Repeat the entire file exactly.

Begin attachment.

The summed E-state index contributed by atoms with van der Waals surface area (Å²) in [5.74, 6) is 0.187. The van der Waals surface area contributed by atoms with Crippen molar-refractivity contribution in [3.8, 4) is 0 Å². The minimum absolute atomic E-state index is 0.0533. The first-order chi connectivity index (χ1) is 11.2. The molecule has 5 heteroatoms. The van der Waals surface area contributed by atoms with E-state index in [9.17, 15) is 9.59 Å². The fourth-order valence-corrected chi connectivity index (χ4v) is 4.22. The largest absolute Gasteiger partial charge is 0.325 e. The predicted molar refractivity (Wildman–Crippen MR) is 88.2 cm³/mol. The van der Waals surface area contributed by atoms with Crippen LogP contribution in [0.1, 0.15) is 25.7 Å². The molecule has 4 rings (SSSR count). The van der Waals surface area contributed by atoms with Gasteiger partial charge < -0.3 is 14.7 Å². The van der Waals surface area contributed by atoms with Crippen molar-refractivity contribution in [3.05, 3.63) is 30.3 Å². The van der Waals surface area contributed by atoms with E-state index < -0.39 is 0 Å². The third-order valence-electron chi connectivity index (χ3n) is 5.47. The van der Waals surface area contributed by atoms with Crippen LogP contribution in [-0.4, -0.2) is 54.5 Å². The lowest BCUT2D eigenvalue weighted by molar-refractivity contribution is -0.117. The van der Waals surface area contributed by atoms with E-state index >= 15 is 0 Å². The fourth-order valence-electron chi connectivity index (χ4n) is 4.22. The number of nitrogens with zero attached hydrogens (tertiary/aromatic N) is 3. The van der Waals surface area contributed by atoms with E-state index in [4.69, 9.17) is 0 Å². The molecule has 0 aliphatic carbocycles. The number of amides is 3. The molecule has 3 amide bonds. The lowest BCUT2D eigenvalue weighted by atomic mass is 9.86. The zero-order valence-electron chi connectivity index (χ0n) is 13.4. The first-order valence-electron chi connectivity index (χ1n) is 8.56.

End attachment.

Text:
The summed E-state index contributed by atoms with van der Waals surface area (Å²) in [5.74, 6) is 0.187. The van der Waals surface area contributed by atoms with Crippen molar-refractivity contribution in [3.8, 4) is 0 Å². The minimum absolute atomic E-state index is 0.0533. The first-order chi connectivity index (χ1) is 11.2. The molecule has 5 heteroatoms. The van der Waals surface area contributed by atoms with E-state index in [9.17, 15) is 9.59 Å². The fourth-order valence-corrected chi connectivity index (χ4v) is 4.22. The largest absolute Gasteiger partial charge is 0.325 e. The predicted molar refractivity (Wildman–Crippen MR) is 88.2 cm³/mol. The van der Waals surface area contributed by atoms with Crippen LogP contribution in [0.1, 0.15) is 25.7 Å². The molecule has 4 rings (SSSR count). The van der Waals surface area contributed by atoms with Gasteiger partial charge < -0.3 is 14.7 Å². The van der Waals surface area contributed by atoms with Crippen molar-refractivity contribution in [3.05, 3.63) is 30.3 Å². The van der Waals surface area contributed by atoms with E-state index < -0.39 is 0 Å². The third-order valence-electron chi connectivity index (χ3n) is 5.47. The van der Waals surface area contributed by atoms with Crippen LogP contribution in [-0.4, -0.2) is 54.5 Å². The lowest BCUT2D eigenvalue weighted by molar-refractivity contribution is -0.117. The van der Waals surface area contributed by atoms with E-state index >= 15 is 0 Å². The fourth-order valence-electron chi connectivity index (χ4n) is 4.22. The number of nitrogens with zero attached hydrogens (tertiary/aromatic N) is 3. The van der Waals surface area contributed by atoms with E-state index in [4.69, 9.17) is 0 Å². The molecule has 0 aliphatic carbocycles. The number of amides is 3. The molecule has 3 amide bonds. The lowest BCUT2D eigenvalue weighted by atomic mass is 9.86. The zero-order valence-electron chi connectivity index (χ0n) is 13.4. The first-order valence-electron chi connectivity index (χ1n) is 8.56.